Our Process

During our initial meeting, we meet with the homeowners, walk through the part(s) of the house which need the work, and talk about the work that is desired. If plans have not been solidified, it is always helpful to see a scrapbook of pictures clipped from magazines, sketches of room layouts, or any other idea around which we can ultimately develop a set of reproducible building plans. Using our knowledge of construction and how houses are put together, we may help with design ideas or design the project ourselves. If necessary, we may recommend other designers or engineers. In many instances, we work with plans that have already been developed.

Next we take these plans, and from that, establish a price for the work. Often, the construction portion of the project is a fixed price. Other times, there may be too big a potential of concealed conditions or other unknown factors and the work is priced on a time-and-materials basis. Subcontractor work is typically given in allowances, which are basically estimates. We base these allowances on similar work that we may have done in the past and consultation with our subcontractors, and, from that, develop an allowance so that the homeowner knows what to expect as they evaluate our overall proposal.

If the proposal is accepted, we enter into a contract. A signed contract requires a deposit, which is typically 10% of the total project cost. A start date is selected and we confirm all of our decisions that need to be implemented during the rough-in phases of work. We prioritize needs and wants, based on budget and potential for unforeseen conditions, and set deadlines for design decisions and order-by dates. It may also be important to schedule daily or weekly meetings to cover project status and any other pertinent issues.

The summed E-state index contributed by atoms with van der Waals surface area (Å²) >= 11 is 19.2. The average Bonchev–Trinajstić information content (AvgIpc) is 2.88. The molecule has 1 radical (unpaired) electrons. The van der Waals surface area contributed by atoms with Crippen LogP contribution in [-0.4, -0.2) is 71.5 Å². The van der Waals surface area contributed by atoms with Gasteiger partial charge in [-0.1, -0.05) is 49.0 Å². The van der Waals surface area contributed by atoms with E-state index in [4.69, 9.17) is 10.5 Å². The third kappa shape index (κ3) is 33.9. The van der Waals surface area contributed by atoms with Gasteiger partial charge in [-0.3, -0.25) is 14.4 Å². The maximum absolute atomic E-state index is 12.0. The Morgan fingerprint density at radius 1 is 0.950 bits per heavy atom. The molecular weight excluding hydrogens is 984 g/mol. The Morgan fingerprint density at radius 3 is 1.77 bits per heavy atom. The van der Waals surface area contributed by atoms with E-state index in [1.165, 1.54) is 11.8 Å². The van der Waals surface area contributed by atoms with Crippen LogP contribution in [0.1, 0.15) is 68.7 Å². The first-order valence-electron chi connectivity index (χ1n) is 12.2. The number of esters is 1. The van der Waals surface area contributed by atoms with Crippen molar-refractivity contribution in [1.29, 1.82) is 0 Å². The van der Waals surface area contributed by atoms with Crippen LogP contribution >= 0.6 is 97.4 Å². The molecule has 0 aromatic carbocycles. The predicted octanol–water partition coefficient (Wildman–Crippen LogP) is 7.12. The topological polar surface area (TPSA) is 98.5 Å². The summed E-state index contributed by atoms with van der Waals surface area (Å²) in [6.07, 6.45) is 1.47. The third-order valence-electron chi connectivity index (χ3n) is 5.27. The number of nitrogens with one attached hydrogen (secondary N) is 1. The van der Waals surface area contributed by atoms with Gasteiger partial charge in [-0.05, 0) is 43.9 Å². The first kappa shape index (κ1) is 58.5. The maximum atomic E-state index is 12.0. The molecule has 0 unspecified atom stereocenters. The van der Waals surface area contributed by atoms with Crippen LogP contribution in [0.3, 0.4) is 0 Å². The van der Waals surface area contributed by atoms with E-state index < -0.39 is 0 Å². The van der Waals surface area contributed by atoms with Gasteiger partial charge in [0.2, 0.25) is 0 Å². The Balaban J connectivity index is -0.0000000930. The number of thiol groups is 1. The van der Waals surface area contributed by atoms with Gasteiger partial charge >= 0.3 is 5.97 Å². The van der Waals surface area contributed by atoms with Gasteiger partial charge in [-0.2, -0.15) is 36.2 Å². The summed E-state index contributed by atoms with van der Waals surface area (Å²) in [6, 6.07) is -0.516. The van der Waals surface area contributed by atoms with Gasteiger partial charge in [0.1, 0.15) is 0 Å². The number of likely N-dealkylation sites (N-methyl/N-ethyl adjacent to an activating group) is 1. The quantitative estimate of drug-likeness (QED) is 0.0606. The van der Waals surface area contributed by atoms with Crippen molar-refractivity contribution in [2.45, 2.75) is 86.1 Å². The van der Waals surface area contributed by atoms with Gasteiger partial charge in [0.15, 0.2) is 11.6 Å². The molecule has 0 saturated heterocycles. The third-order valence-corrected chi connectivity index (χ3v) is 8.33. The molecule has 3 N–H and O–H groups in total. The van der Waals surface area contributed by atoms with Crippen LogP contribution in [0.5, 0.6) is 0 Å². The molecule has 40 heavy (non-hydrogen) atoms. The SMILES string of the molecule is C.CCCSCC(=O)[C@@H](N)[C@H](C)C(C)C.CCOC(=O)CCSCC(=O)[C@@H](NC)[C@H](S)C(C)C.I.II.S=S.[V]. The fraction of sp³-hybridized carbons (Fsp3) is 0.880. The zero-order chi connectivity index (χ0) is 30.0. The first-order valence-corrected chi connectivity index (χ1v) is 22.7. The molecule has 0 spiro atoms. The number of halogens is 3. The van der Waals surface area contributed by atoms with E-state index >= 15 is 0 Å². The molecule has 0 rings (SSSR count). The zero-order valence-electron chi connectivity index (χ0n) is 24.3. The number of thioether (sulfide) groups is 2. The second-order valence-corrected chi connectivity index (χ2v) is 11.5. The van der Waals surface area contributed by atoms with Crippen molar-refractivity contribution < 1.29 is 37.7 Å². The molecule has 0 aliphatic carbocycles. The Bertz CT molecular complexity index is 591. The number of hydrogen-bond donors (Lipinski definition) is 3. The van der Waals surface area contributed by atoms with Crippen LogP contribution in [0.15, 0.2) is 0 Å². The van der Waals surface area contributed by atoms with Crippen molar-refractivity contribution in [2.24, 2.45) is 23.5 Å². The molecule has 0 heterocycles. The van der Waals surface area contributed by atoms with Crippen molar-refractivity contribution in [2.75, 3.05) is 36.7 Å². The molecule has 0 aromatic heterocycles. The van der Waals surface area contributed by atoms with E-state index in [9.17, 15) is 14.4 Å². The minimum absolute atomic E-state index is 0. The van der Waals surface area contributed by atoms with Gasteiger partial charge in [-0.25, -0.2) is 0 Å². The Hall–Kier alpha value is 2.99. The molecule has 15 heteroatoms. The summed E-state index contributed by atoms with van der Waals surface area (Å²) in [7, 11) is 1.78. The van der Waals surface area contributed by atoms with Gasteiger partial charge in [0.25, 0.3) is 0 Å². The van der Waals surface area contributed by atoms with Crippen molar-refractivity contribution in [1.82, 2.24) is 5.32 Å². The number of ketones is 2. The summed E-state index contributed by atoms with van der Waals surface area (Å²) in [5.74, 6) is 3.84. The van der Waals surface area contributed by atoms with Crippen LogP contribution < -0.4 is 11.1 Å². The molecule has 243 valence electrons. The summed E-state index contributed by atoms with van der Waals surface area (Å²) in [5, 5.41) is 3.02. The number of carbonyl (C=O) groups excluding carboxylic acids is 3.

Remodeling work is like entering in to a temporary marriage with your contractor, his employees, and the subcontractors on the project. Your normal lifestyle will be temporarily suspended, and your home will take on a strange, unfamiliar appearance. Upon the start of each of our projects, I am certain to give our customers a copy of our “remodeling expectations” letter. Upon reading this it should become clear that we will need to know about your privacy cushions, critical family schedules, and clean zones where the family may eat their meals and perform other important daily routines. At the end of the project, once the punchlist has been eliminated and the NHC Inspections Department’s final inspection is complete, it is time to celebrate. You’ve just opened a wonderful new chapter in the life of your home.